Banning online gambling easier said than done?

Unless sites are blocked by Centre, crackdown will be tough, claim officials

September 13, 2021 12:59 am | Updated November 22, 2021 09:36 pm IST - Bengaluru

A representational photo.

A representational photo.

Karnataka will join its southern neighbours in bringing in a legislation to ban online betting and gambling in the upcoming Legislature session starting on Monday.

While the law will provide stringent punishment for those flouting the ban if they are caught, enforcing such a ban and monitoring the Internet is easier said than done, senior police officers admitted. Another hurdle is limited resources to tackle cyber crime.

“The only way we can enforce a ban is to write to the Union government to block gambling websites and apps. Karnataka will also write to them with a list of portals and apps to be blocked once the law is in place,” said a senior police official.

However, online gambling has not been banned across the country yet.

Telangana was one of the first States to ban online gambling with a law in 2017. So far, Kerala, Tamil Nadu, and Andhra Pradesh brought laws and amendments to ban online gambling in the last one year alone.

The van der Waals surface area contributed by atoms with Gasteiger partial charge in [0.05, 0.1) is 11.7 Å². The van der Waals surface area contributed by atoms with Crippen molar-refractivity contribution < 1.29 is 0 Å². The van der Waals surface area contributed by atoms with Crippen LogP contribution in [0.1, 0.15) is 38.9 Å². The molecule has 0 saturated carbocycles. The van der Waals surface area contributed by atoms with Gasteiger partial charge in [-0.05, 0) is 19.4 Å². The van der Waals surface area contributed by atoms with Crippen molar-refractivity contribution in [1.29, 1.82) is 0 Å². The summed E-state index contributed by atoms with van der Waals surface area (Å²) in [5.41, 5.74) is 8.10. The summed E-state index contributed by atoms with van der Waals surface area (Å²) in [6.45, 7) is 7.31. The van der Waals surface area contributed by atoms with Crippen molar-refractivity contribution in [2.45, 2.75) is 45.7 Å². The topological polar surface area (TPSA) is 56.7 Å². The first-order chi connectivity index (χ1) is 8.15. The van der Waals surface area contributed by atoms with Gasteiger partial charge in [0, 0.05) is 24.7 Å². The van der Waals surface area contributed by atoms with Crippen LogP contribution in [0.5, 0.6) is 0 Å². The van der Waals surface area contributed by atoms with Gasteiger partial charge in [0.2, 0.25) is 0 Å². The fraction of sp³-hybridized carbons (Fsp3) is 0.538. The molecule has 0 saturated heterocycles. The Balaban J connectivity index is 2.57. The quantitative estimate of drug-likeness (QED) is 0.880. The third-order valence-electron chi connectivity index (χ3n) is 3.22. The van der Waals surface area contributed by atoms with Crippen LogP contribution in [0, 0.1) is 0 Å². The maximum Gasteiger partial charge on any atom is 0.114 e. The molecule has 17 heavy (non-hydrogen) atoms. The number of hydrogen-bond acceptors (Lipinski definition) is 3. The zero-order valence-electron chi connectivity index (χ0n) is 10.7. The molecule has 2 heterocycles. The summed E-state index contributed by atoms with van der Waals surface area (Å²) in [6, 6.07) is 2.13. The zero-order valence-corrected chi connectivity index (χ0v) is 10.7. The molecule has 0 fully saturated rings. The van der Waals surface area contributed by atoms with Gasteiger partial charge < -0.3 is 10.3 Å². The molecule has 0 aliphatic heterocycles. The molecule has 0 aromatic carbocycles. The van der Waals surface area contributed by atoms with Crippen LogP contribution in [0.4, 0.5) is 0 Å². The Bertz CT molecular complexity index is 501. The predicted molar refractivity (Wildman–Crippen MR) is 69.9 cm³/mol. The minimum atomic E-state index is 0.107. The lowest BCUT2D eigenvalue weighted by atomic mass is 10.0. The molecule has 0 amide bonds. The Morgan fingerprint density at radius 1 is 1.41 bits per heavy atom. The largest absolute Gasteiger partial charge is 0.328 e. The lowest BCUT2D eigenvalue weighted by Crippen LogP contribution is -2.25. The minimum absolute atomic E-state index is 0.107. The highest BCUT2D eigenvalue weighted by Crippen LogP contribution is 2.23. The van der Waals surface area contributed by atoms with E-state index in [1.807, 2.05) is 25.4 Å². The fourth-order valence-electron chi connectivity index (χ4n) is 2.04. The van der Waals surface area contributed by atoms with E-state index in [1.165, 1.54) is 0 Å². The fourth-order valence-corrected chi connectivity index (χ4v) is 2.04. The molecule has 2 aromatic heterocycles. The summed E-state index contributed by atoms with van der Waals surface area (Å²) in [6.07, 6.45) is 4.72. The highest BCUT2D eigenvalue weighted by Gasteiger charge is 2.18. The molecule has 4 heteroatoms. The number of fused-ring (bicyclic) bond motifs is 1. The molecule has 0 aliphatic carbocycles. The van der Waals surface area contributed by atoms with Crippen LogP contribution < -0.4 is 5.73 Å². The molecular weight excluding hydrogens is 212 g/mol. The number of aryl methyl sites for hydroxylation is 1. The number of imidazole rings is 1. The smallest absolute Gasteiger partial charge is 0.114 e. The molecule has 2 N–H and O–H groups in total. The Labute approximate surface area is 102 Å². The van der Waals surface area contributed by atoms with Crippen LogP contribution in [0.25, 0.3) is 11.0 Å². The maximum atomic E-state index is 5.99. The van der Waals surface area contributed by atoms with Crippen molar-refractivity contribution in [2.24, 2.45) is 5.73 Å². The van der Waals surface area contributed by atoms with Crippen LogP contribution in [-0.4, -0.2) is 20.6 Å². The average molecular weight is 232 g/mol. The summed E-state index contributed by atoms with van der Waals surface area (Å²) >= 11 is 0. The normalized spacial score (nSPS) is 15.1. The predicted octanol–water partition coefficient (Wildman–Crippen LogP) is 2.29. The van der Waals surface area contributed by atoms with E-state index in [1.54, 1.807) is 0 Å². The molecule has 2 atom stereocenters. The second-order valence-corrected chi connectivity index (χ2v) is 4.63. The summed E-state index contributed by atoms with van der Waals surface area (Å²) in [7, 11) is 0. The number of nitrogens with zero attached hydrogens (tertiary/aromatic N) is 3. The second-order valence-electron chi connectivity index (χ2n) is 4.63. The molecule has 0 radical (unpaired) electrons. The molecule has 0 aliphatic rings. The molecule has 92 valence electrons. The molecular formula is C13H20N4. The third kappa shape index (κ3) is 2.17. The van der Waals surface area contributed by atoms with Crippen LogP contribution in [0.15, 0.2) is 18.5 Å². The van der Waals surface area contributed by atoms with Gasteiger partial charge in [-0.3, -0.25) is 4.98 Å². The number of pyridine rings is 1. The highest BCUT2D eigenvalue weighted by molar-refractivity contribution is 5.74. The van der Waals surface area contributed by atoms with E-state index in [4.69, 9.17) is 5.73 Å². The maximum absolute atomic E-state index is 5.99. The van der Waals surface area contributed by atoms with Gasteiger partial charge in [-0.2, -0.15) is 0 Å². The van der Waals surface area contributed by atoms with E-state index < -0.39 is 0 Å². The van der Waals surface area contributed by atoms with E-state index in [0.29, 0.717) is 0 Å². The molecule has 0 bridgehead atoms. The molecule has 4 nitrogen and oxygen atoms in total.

However, the Madras High Court in August this year scrapped the amendments the Tamil Nadu government had brought in to ban online gambling.

The proposed ban in Karnataka is also expected to face a legal challenge by a host of rummy and poker portals that have mushroomed recently.

Unless there is a national policy on the issue, blocking these portals will be difficult. If they are not blocked, the laws by State governments will only help them penalise and punish gamblers and organisers, not completely free the State of the menace, a senior police official with a long experience in fighting economic and cyber crimes said.

“Moreover, the Indian experience of blocking porn websites has been instructive: most of them resurface with other URLs or are accessible using VPN servers even today. So enforcing a complete ban on all gambling in cyberspace is almost impossible. It will be a continuous fight to pull down these mushrooming portals. However, such action can make these portals difficult to access, protecting several people from losing vast sums of money,” the officer added.

HC nudge

Law and Parliamentary Affairs Minister J.C. Madhuswamy acknowledged that the State government decided on the ban with a nudge from the High Court of Karnataka, which has been hearing a PIL on the issue by Davangere-based activist D.R. Sharada. Horse racing and lottery will be exempted, the Minister said.


The draft amendments expands the definition of gambling to include both offline and online gambling and makes indulging, organising, and advertising for the same a cognizable and non-bailable offence. The draft Bill defines online games as “involving all forms of wagering or betting including in the form of tokens valued in terms of money paid before or after the issue of it, or electronic means and virtual currency, electronic transfer of funds in connection with any game of chance.”

The draft Bill provides for punishments varying from one month to five years imprisonment and a penalty from ₹25,000 to ₹5 lakh.

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